These are the ‘obvious’ signs you are rich in Australia – from driving a Landcruiser to wearing chunky black sneakers and flying Qantas
- A hilarious video has revealed the tell-tale sign a person is rich in Australia
- In a clip to TikTok, the poster claims owning an iPhone is a symbol of wealth
- Other signs include driving a Landcruiser and wearing chunky designer trainers
- As well as going to a top university or private school and living in a large home
The tell-tale signs a person may be rich in Australia have been revealed in an amusing video that’s taken the nation by storm.
‘POV: You’re rich in Australia’ the video reads then cycles through a series of images of things people think are a symbol of wealth starting off with the latest iPhone 13 Pro which retails at $1,699.
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A TikTokker revealed the traits they think makes you rich in Australia including driving a Landcruiser, and owning an iPhone in a clip that’s racked up thousands of views
A person wearing chunky black trainers by a designer brand as well as someone who attends a top university or private school could also be considered rich.
The video then shows a large double-storey modern home and finishes with a Landcruiser much like those often seen driving around affluent Aussie suburbs.
In the comments, many agreed with the ‘accurate’ observations whereas others joked they never realised they were considered wealthy.
The video then shows a large double-storey white modern home as well as an image of a top university
‘POV: you’re rich everywhere,’ one person wrote and another laughed: ‘Them shoes tho’.
‘I didn’t think I was rich,’ a third commented.
‘I have that car and everyone in my family has that phone. Also I’ve got better shoes but I don’t go to private school,’ admitted a fourth.
This isn’t the first time Aussies have shared what they think makes someone rich – previously a series of clips went viral on TikTok for revealing the ‘low-key’ traits of a person has plenty of disposable income.
‘Low-key’ things that are a sign of wealth in Australia
* Flying exclusively with Qantas
* Shopping at Myer or David Jones
* Owning a fridge with an ice dispenser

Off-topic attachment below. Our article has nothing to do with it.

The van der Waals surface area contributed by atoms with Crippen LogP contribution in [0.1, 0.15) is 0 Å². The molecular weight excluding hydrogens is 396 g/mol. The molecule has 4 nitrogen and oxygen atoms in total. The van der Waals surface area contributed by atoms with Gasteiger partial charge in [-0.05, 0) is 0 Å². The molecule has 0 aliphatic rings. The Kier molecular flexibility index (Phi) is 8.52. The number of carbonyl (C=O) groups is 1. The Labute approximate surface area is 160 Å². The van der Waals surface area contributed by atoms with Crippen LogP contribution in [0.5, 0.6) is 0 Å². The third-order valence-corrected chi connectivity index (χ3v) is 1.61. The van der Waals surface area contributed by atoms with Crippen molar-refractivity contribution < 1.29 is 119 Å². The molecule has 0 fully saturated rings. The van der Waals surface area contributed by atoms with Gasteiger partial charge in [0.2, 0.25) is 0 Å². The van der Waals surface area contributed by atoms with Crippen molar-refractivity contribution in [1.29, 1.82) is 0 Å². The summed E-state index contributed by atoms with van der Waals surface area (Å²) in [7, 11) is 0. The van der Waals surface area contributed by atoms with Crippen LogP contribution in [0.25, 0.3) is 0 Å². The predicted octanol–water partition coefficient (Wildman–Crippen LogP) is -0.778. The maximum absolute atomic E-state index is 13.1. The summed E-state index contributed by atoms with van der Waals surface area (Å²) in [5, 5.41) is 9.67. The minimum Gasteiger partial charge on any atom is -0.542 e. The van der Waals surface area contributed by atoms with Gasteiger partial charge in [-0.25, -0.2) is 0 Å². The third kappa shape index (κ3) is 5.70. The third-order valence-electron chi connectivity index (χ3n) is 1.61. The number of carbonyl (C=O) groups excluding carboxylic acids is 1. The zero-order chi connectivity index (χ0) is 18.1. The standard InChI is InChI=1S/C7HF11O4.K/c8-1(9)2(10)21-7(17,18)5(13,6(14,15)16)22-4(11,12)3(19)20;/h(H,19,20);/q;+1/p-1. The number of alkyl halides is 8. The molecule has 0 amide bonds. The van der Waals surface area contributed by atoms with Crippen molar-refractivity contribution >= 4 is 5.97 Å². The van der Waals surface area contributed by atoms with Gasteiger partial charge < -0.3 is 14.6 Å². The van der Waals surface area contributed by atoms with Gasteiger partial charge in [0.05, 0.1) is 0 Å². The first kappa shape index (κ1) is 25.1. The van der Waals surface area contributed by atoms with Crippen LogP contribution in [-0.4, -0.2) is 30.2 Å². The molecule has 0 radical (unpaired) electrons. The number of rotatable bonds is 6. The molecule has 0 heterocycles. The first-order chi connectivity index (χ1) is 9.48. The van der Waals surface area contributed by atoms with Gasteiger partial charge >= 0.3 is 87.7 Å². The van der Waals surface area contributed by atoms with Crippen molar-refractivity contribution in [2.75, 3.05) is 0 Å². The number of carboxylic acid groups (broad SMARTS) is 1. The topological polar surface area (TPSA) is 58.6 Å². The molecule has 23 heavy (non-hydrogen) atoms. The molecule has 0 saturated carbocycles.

* Having a dishwasher cutlery tray instead of a basket insert
* Buying lunch at a theme park instead of bringing your own
* Knowing how to ski and holidaying overseas
* Living in a two-storey house with an in-ground pool and electric gate
Podcaster Clare Stephens, 30, reminisced on the subtle things she associated with wealth as a child, including owning a fridge with an ice dispenser, shopping at Myer and flying exclusively with Qantas.
In a series of five videos, the author said she always knew a family was well off if they knew how to ski, bought lunch at a fair or theme park instead of bringing their own, or had a sign at the front door asking for shoes to be removed inside.
‘It means you’ve got nice floors or a fancy carpet,’ she added.
The ‘low-key’ traits of being rich in Australia have been revealed, including buying lunch in theme parks instead of bringing your own and knowing how to ski
Other subtle signs of wealth were said to be flying exclusively with Qantas (left) and shopping at upscale department stores like Myer (right)
Ms Stephens said it wasn’t until she got to university and discovered people could ski that she realised some had very different types of holidays to the ones her family did.
Her observations about the subtle trappings of affluence Down Under, which have been viewed 378,576 times since the first video was uploaded online on Friday, sparked a wave of amusing responses.
‘Shopping at David Jones means you’re wealthy,’ one person replied.
A second said living in a two-storey house, having an electric gate, an in-ground pool or a freestanding bathtub, and holidaying overseas are all signs you’re rich.
Other signs included having a fridge with an ice dispenser (left) and having a sign at the front door asking you to remove your shoes before stepping inside (right)
‘When people went on holidays for leisure, and not just to visit relatives interstate,’ another noted.
Others said people who have kitchens with silver appliances instead of white or a second lounge room are ‘elite’.
One woman said she had always wished her parents would buy her more expensive ice creams at the beach.
‘Being allowed to get a Magnum rather than a Splice, Calippo or Paddle Pop,’ she wrote.
Ms Stephens shared her agreement, saying: ‘Omg YES. Magnums were premium.’